Snail, snail, come out of your hole,
Or else I’ll beat you as black as coal.
Snail, snail, put out your horns,
I’ll give you bread and barley corns.
The somewhat disparaging appellation ‘nursery rhymes’ embraces at least three categories of versification: (1) traditional rhymes, such as the above, transmitted orally from antiquity and existing in many versions, dialects and languages; (2) verses not originally intended for children, such as political lampoons, which have been subsequently taken over by the young; (3) ‘poems’, using the word in a generous sense, expressly written for children. Verses of which the snail is a theme come in the first and third categories. For considerations of space only those earlier than the nineteenth century are referred to in this article.
The above quotation with its variants in this and other languages must be the most ancient nursery rhyme featuring the snail. Its first appearance in print was in our earliest book of nursery rhymes, “Tommy Thumb’s Pretty Song Book” (1744). This is one of the world’s rarest books, in fact it could not be rarer: volume one survives only as a unique reprint (Opie, 1975, No. 16), while the only known copy of volume two, in which ‘Snail, snail’, occurs, is in the library of the British Museum. The verse must be far older than this anthology. There is an echo in “The Merry Wives of Windsor”, act 4, scene 2:
“and so buffettes himselfe on the for-head: crying peere-out, peere-out.”
Versions of the invocation exist from Denmark and Germany south to France, Spain and Italy, and east to Roumania, Russia and even China. For numerous local variants see Halliwell, 1849 (1970), Opie, 1951, and Nance, 1956, 1957. The first cites this version:
Sneel, snaul, robbers are coming to pull down your wall.
Sneel, snaul, put out your horn,
Robbers are coming to steal your corn,
Coming at four o’clock in the morn.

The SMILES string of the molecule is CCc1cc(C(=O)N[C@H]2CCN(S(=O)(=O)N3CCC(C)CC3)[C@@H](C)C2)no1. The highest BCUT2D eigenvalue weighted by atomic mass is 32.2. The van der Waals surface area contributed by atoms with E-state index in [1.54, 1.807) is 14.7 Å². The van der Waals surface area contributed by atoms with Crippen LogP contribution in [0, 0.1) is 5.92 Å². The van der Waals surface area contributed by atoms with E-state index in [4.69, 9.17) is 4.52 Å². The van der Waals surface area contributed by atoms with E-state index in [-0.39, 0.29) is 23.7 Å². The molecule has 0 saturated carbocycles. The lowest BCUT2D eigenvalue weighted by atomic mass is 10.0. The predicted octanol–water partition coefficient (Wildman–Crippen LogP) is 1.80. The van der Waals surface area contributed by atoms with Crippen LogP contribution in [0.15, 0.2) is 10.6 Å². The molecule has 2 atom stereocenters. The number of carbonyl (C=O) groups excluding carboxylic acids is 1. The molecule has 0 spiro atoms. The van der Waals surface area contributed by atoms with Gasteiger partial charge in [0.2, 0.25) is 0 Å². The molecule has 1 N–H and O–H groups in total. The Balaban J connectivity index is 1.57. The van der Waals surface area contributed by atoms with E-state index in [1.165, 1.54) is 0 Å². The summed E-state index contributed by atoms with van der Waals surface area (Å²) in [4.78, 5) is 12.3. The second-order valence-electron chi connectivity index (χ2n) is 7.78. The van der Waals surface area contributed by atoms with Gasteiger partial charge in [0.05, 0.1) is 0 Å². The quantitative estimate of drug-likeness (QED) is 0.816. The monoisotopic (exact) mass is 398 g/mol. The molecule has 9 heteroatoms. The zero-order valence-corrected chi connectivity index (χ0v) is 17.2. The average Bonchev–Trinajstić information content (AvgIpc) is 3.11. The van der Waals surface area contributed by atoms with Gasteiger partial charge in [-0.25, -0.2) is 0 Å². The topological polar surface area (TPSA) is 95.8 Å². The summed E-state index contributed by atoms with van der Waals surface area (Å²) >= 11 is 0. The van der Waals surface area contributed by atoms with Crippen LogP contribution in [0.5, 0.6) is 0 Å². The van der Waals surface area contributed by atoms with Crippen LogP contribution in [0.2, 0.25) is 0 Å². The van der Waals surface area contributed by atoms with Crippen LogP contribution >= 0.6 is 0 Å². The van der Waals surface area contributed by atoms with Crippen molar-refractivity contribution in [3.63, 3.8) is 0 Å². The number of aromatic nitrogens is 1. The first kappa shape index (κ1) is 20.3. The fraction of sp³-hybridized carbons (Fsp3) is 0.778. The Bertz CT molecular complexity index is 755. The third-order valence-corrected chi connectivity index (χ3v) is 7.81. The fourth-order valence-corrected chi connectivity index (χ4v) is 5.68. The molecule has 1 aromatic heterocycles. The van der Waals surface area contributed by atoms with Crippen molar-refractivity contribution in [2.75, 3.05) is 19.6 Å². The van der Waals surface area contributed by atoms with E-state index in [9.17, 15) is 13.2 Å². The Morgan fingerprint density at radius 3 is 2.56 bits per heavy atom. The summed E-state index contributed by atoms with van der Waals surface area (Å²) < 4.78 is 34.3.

In Scotland the snail was invoked as a weather prophet:
Snailie, snailie, shoot out your horn,
And tell us if it will be a bonnie day the morn,
and in Somerset as a rain-maker (Newall, 1971a):
Snail, snail, put out your horn,
We want some rain to grow our corn.
Out, horn, out.
In parts of Cornwall the snail was apostrophised as Bul(h)orn, Malorn, Jin-jorn, John Jago, Jan-jake, Bull-jig, Buljinks and Hornywink:
Bulorn, Bulorn, put out your long horn, your father and mother is dead;
Your sister and brother is to the back-door, a-begging of barley bread!
Dodnian, hodmandod and hoddamadod are East Anglian names for the snail:
Hod-ma-dod, Hod—ma-Dod, stick out your horns,
Here comes an old beggar to cut off your corns.
The clue to this nonsense is in the ‘Sneel, snaul’ verse.
Another nursery rhyme of some antiquity libels the sartorial profession:
Four-and-twenty tailors went to kill a snail,
The best man amongst them durst not touch her tail;
She put out her horns like a little Kyloe cow;
Run, tailors, run, or she’ll kill you all e’en now.
This defamatory quatrain, other versions of which are cited by Halliwell, 1842 (1970), and Opie, 1951, first appeared in “Gammer Gurton’s Garland or the Nursery Parnassus” (1784). It is not clear why tailors should have been singled out for this calumny, but in folklore they have long had a reputation for pusillanimity. Brewer’s Dictionary of Phrase and Fable suggests a connection with the nine ‘tellers’ tolled for a death knell (whence Dorothy L. Sayers derived the title of her story, “The Nine Tailors”). Walters, 1912 (p. 156), states that “Most commonly 3 x 3 strokes are given at the death of a man, 3 x 2 for a woman, and 3 x I for a child. ...These strokes are called ‘tellers’, in Dorset ‘tailers’; hence the saying, ‘nine tailors make a man’. ‘Tailer’ is really the original form, referring to their being rung at the ‘tail’ or end of the knell.” (see also Walters, 1908, p. 96; Smith, 1970, pp. 567, 797). Be this as it may, in our rhyme the number of tailors is 3 x 3 x 3 - 3: the number 24 must have some mystical significance — compare Numbers 7:88, Haggai 2:18, Revelation 4:4, and the 24 demons and 24 genii of the Zoroastrian creation myth (Newall, 1971b, p. 29). Hewson (p. 29; reference in Opie, 1973, No. 627) propounds a more anagogical interpretation. The slander dates back to at any rate 1630. North of the Border it is High-landmen who were thus maligned (Montgomerie, 1964): one suspects some anti-Jacobite poetaster of being the perpetrator of this unmerited insult.